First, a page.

Littoral Combat Ship

The LCS program continued to build ships in two hullform variants, a trimaran and a conventional hull. Six ships (LCS 1 through LCS 6) are in fleet service.

The Austal USA-General Dynamics team, which is building the Independence (LCS 2) trimaran variant, launched Omaha (LCS 12) in November at Austal's Mobile, Ala., yard.

The trimarins, designated by even hull numbers, are 419 feet long and displace about 3,100 tons. The team also is preparing Montgomery (LCS 8) and Gabrielle Giffords (LCS 10) for trials, with Manchester (LCS 14) and Tulsa (LCS 16) in the build yard. The yard delivered Jackson (LCS 6) last August.

Fincantieri Martin Marinette, teamed with Lockheed Martin, is building the conventional-hulled Freedom (LCS 1) variant, 388 feet long and displacing 3,400 tons. Detroit, Little Rock, Sioux City, Wichita, Billings, and Indianapolis (LCS 7, 9, 11, 13, 15, and 17) are in various stages of construction at Martin Marinette's Wisconsin shipyard.

The Navy introduced for the LCS class a concept of interchangeable mission modules for anti-surface, anti-submarine, and mine countermeasures. The modules are being developed separately from the shipbuilding program by prime contractor Northrop Grumman, which is integrating the mission packages of weapons and sensors for each of the modules. The company received a $38.5 million sole-source contract for further mission package work in August 2015.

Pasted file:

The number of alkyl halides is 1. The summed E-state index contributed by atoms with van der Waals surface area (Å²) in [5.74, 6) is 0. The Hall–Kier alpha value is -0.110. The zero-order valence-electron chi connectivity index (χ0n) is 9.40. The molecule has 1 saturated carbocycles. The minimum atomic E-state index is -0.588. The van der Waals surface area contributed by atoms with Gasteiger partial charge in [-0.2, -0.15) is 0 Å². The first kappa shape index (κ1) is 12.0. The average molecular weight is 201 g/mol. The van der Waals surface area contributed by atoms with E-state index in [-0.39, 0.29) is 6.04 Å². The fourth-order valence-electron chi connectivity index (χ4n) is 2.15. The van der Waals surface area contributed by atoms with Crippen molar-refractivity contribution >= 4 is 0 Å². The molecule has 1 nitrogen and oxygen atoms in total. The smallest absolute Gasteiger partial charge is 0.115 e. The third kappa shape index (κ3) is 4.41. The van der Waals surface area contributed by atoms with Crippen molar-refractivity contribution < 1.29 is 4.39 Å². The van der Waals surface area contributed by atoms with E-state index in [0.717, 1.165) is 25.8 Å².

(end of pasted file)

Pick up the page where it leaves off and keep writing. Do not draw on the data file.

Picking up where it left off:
The modules consist of the mission components and systems - the weapons and sensors and support gear. When the mission personnel and either the MH-60R (surface and ASW) or MH-60S (mine-countermeasures) helicopters are included, the modules become mission "packages."

The modules are in various stages of development, testing, and fielding, with the surface module the most advanced and the submarine warfare module the farthest from delivery.

The LCS program has been criticized for cost overruns, hull cracks, and system failures at sea. The program suffered an embarrassing blow last December when the propulsion system of Milwaukee (LCS 5) failed while the ship was underway in the Atlantic three weeks after its commissioning.

Amphibious assault ships